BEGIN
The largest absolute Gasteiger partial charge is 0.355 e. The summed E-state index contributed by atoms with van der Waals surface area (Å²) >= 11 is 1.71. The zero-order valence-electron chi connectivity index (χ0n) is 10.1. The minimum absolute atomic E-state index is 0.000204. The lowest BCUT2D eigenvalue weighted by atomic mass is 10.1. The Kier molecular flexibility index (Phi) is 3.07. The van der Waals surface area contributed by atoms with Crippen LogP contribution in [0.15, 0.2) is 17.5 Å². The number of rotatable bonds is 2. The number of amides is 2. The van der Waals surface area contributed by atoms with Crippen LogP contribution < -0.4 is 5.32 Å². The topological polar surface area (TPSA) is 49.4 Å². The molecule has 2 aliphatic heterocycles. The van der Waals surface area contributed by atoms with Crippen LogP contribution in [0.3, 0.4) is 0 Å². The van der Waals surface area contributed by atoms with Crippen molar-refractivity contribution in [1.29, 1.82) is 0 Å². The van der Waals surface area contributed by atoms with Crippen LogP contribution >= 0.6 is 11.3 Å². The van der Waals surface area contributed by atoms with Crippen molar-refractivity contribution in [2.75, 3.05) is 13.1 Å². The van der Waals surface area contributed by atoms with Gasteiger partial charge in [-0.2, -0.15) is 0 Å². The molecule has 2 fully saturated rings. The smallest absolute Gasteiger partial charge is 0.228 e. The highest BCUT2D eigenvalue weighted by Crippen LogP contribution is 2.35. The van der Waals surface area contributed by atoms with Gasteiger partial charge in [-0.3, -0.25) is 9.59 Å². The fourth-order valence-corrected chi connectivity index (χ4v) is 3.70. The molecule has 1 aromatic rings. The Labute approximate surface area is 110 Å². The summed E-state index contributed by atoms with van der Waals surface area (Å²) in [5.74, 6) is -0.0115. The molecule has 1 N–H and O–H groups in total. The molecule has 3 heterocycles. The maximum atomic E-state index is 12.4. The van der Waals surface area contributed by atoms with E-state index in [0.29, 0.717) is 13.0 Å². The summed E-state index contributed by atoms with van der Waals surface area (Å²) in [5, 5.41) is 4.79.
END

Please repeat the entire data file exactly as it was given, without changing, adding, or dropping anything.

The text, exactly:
The largest absolute Gasteiger partial charge is 0.355 e. The summed E-state index contributed by atoms with van der Waals surface area (Å²) >= 11 is 1.71. The zero-order valence-electron chi connectivity index (χ0n) is 10.1. The minimum absolute atomic E-state index is 0.000204. The lowest BCUT2D eigenvalue weighted by atomic mass is 10.1. The Kier molecular flexibility index (Phi) is 3.07. The van der Waals surface area contributed by atoms with Crippen LogP contribution in [0.15, 0.2) is 17.5 Å². The number of rotatable bonds is 2. The number of amides is 2. The van der Waals surface area contributed by atoms with Crippen LogP contribution < -0.4 is 5.32 Å². The topological polar surface area (TPSA) is 49.4 Å². The molecule has 2 aliphatic heterocycles. The van der Waals surface area contributed by atoms with Crippen LogP contribution in [0.3, 0.4) is 0 Å². The van der Waals surface area contributed by atoms with Crippen molar-refractivity contribution in [1.29, 1.82) is 0 Å². The van der Waals surface area contributed by atoms with Crippen LogP contribution >= 0.6 is 11.3 Å². The van der Waals surface area contributed by atoms with Crippen molar-refractivity contribution in [2.75, 3.05) is 13.1 Å². The van der Waals surface area contributed by atoms with Gasteiger partial charge in [-0.2, -0.15) is 0 Å². The molecule has 2 fully saturated rings. The smallest absolute Gasteiger partial charge is 0.228 e. The highest BCUT2D eigenvalue weighted by Crippen LogP contribution is 2.35. The van der Waals surface area contributed by atoms with Gasteiger partial charge in [-0.3, -0.25) is 9.59 Å². The fourth-order valence-corrected chi connectivity index (χ4v) is 3.70. The molecule has 1 aromatic rings. The Labute approximate surface area is 110 Å². The summed E-state index contributed by atoms with van der Waals surface area (Å²) in [5.74, 6) is -0.0115. The molecule has 1 N–H and O–H groups in total. The molecule has 3 heterocycles. The maximum atomic E-state index is 12.4. The van der Waals surface area contributed by atoms with E-state index in [0.29, 0.717) is 13.0 Å². The summed E-state index contributed by atoms with van der Waals surface area (Å²) in [5, 5.41) is 4.79.